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Mets News: Sandy Alderson says no "slam dunk" available at shortstop

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The Mets GM cited the lack of shortstop options in an interview on MLB Network Radio.

Brad Penner-USA TODAY Sports

Shortstop far and away tops Sandy Alderson's holiday wish list, but the position's scarcity makes finding one a tough task for the Mets general manager. During an interview on SiriusXM's MLB Network Radio, via Mike Vorkunov, he discussed the dearth of appealing choices.

"Right now there's nothing that's really overwhelming or a slam dunk in terms of improvement even if we can acquire, say, a younger player."

The Mets quickly addressed their other primary concern by signing Michael Cuddyer at the dawn of free agency. Other than some added bullpen depth, shortstop stands out as the team's remaining glaring need.

Alderson has scoured the market for an answer, but nobody feels right for the role, as he expanded.

"It's not hard to stay disciplined when the options just haven't presented themselves. Believe me, we've canvassed the possibilities over the last two years. I think we know enough at this point to be able to make a decision quickly if an opportunity arises.

"This is kind of like buying a house, you look at 50 houses and then you come upon one and you know it's the right one and you make the deal. I think all the tire kicking that we've done over the last couple of years will help us make a quick decision."

If he can't locate a solution elsewhere, the Mets will give Wilmer Flores a crack at handling the gig come Opening Day. Renowned for his bat in the minors but feared as a defensive liability, the 23-year-old ironically recorded a minuscule .564 OPS while handling shortstop well, notching a 4.0 Ultimate Zone Rating (UZR) in limited major league playing time in 2014.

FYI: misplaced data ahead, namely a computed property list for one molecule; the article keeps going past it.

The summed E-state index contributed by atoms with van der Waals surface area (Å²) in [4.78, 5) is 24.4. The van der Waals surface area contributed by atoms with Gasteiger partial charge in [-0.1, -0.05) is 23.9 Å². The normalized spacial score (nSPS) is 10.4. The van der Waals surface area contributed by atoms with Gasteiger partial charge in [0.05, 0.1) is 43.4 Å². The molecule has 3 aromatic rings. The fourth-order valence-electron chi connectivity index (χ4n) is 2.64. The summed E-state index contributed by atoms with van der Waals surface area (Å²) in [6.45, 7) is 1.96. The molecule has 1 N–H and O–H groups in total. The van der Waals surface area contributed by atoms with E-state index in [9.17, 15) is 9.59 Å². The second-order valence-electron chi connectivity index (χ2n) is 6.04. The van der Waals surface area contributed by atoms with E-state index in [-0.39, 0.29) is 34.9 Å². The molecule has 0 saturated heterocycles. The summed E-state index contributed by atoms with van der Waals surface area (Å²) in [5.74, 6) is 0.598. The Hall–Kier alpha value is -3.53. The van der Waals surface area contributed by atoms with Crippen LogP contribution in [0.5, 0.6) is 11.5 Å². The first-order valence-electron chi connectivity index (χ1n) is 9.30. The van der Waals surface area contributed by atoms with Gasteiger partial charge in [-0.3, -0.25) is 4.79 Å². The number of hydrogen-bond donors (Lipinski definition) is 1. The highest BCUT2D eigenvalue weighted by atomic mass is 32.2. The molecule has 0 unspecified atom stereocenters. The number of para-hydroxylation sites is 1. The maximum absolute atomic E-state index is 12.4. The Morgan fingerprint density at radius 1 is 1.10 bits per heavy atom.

In reality, a perfect scenario will probably never materialize. That doesn't mean a serviceable option isn't available. With one year remaining on his contract, Alexei Ramirez presents a tantalizing short-term fix. Brad Miller, Stephen Drew, and Jed Lowrie are intriguing buy-low gambles who can each hold his own on the field.

The closest possible jackpot would be ripping Xander Bogaerts from the Boston Red Sox, but's a long-shot despite the Mets' interest and catalog of pitching prospects to offer. He and Starlin Castro are either unavailable or outside New York's price range.

No shortstop is perfect. Even Tulo Tulowitzki, the position's clear gold standard, is an injury-prone benefactor of Coors Field. Eventually Alderson will have to pick the best of the imperfect options available.